In 1885, Rev. A.D. Echols was pastor. The stewards were S.J. Stone and Sam Swilling. Parker Sewell was Sunday School Superintendent and J.W. Ayers Secretary. At the close of the Conference year the pastor submitted the following report on the spiritual state of the church. He stated he had received into the church during the quarter by profession of faith, William King Bagwell, Margaret Brewer, W.M. Patrick, Bunyan Phillips, Alice Norris, Amanda HENDRICKS, Oliver Busby, Caleb T. Crawford, Willie Holland, W.M. Galloway, Julia Cornog, Jas R.P. Moss, Mattie Louise Moss, Lucy Emaline Moss, (By Baptism), Emma Lessie Burton, Jefferson Dean, Henry Bedenbaugh, John Parks Starr, Lettie Rose Phillips, Renda Ridgeway, Thomas Jefferson Starr, Lula Eaton, Amanda C. Phillips, Martha Louise Busby, C.C. Carson, (By Certificate) W.G. Lester, S.E. Lester, Sarah Crawford, J.B. Jordan, Sarah Jordan, Jas B. Winter, M.A. Winter, Frances J. Winter, C.C. Winter, M.M. Winter, J.C. Neece.
Membership began to decline around the turn of the century as communities in the area began to grow, requiring their own churches. Fairview Methodist was organized in 1895, Canon Methodist in 1905, and Gaines Chapel Methodist in 1906. Many moved their membership to one of these new churches.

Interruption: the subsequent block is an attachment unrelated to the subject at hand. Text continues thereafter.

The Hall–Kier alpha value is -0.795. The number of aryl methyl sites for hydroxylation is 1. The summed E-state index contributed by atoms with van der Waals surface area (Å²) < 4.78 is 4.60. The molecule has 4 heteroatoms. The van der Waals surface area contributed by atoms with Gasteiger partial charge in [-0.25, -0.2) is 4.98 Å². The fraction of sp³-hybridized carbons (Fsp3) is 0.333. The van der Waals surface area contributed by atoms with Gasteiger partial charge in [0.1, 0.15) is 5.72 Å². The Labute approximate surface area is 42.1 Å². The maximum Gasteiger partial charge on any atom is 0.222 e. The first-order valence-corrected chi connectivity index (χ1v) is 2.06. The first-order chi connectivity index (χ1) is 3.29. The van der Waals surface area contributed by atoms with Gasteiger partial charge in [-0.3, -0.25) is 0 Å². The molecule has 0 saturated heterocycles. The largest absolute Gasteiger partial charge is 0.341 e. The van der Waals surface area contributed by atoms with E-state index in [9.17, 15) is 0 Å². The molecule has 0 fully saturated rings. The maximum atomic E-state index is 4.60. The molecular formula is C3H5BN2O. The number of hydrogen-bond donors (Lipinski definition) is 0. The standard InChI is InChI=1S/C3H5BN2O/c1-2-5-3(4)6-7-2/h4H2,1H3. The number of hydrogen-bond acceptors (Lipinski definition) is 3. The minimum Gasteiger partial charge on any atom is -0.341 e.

By 1932, activity had ceased at Carroll's. The building was described as "deserted and neglected." In that same year, Rev. John H. Baker was asked to come revive the church. One of his first efforts was to straighten the church building, which had begun to lean towards the graveyard. He, along with a few loyal supporters, were able to get a solid Sunday school and church organization going. Rev. Baker moved in 1941 and therefore was forced to give up the work at Carroll's.
After his departure, the church was put on the Lavonia charge. Not long after, it had been downgraded to a mission charge. During these years, Eva Crenshaw, who would become a deaconess in the United Methodist Church, continued to hold Sunday School here. Eventually the church was abandoned once again.